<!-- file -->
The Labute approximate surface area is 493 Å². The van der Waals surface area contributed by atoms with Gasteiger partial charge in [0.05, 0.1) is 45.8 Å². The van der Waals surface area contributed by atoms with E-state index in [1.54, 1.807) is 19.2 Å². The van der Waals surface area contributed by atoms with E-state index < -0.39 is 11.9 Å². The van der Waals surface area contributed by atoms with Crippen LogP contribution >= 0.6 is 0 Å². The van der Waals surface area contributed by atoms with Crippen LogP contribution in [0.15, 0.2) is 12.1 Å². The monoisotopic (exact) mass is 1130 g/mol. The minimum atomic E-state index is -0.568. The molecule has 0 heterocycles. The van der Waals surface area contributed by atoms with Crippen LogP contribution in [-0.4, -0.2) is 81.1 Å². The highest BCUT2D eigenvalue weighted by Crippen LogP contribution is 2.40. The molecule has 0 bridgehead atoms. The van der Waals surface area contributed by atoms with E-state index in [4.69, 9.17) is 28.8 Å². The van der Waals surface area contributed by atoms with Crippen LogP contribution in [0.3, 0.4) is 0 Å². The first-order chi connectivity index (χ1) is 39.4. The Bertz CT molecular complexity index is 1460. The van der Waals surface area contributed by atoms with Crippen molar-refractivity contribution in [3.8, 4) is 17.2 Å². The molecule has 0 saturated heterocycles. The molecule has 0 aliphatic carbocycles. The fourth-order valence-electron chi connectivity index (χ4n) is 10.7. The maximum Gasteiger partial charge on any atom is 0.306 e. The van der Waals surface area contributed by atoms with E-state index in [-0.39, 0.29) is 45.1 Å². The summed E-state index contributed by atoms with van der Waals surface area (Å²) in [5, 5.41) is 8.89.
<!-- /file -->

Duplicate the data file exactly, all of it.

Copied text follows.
The Labute approximate surface area is 493 Å². The van der Waals surface area contributed by atoms with Gasteiger partial charge in [0.05, 0.1) is 45.8 Å². The van der Waals surface area contributed by atoms with E-state index in [1.54, 1.807) is 19.2 Å². The van der Waals surface area contributed by atoms with E-state index < -0.39 is 11.9 Å². The van der Waals surface area contributed by atoms with Crippen LogP contribution >= 0.6 is 0 Å². The van der Waals surface area contributed by atoms with Crippen LogP contribution in [0.15, 0.2) is 12.1 Å². The monoisotopic (exact) mass is 1130 g/mol. The minimum atomic E-state index is -0.568. The molecule has 0 heterocycles. The van der Waals surface area contributed by atoms with Crippen LogP contribution in [-0.4, -0.2) is 81.1 Å². The highest BCUT2D eigenvalue weighted by Crippen LogP contribution is 2.40. The molecule has 0 bridgehead atoms. The van der Waals surface area contributed by atoms with E-state index in [4.69, 9.17) is 28.8 Å². The van der Waals surface area contributed by atoms with Crippen LogP contribution in [0.3, 0.4) is 0 Å². The first-order chi connectivity index (χ1) is 39.4. The Bertz CT molecular complexity index is 1460. The van der Waals surface area contributed by atoms with Crippen molar-refractivity contribution in [3.8, 4) is 17.2 Å². The molecule has 0 saturated heterocycles. The molecule has 0 aliphatic carbocycles. The fourth-order valence-electron chi connectivity index (χ4n) is 10.7. The maximum Gasteiger partial charge on any atom is 0.306 e. The van der Waals surface area contributed by atoms with E-state index in [-0.39, 0.29) is 45.1 Å². The summed E-state index contributed by atoms with van der Waals surface area (Å²) in [5, 5.41) is 8.89.